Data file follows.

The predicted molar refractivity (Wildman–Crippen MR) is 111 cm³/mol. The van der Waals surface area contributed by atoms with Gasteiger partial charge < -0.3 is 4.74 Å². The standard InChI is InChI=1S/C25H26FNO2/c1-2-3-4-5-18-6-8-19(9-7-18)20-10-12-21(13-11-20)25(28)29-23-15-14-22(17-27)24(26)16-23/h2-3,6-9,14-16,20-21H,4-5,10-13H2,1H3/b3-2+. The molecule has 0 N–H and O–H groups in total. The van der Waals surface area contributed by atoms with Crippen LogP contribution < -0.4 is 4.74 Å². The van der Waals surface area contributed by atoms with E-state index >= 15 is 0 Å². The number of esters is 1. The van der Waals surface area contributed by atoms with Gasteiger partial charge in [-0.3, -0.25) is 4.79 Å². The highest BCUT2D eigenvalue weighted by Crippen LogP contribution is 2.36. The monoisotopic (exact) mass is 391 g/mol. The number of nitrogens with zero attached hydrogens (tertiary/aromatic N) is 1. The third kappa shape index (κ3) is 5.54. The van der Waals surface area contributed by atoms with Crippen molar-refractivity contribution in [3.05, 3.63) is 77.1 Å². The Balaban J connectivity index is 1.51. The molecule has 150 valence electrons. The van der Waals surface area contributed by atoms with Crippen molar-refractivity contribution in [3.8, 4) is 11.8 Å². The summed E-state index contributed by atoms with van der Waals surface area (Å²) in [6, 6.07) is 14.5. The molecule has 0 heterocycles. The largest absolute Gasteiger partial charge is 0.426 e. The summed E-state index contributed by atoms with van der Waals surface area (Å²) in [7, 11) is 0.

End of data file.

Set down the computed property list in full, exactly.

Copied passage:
The predicted molar refractivity (Wildman–Crippen MR) is 111 cm³/mol. The van der Waals surface area contributed by atoms with Gasteiger partial charge < -0.3 is 4.74 Å². The standard InChI is InChI=1S/C25H26FNO2/c1-2-3-4-5-18-6-8-19(9-7-18)20-10-12-21(13-11-20)25(28)29-23-15-14-22(17-27)24(26)16-23/h2-3,6-9,14-16,20-21H,4-5,10-13H2,1H3/b3-2+. The molecule has 0 N–H and O–H groups in total. The van der Waals surface area contributed by atoms with Crippen LogP contribution < -0.4 is 4.74 Å². The van der Waals surface area contributed by atoms with E-state index >= 15 is 0 Å². The number of esters is 1. The van der Waals surface area contributed by atoms with Gasteiger partial charge in [-0.3, -0.25) is 4.79 Å². The highest BCUT2D eigenvalue weighted by Crippen LogP contribution is 2.36. The monoisotopic (exact) mass is 391 g/mol. The number of nitrogens with zero attached hydrogens (tertiary/aromatic N) is 1. The third kappa shape index (κ3) is 5.54. The van der Waals surface area contributed by atoms with Crippen molar-refractivity contribution in [3.05, 3.63) is 77.1 Å². The Balaban J connectivity index is 1.51. The molecule has 150 valence electrons. The van der Waals surface area contributed by atoms with Crippen molar-refractivity contribution in [3.8, 4) is 11.8 Å². The summed E-state index contributed by atoms with van der Waals surface area (Å²) in [6, 6.07) is 14.5. The molecule has 0 heterocycles. The largest absolute Gasteiger partial charge is 0.426 e. The summed E-state index contributed by atoms with van der Waals surface area (Å²) in [7, 11) is 0.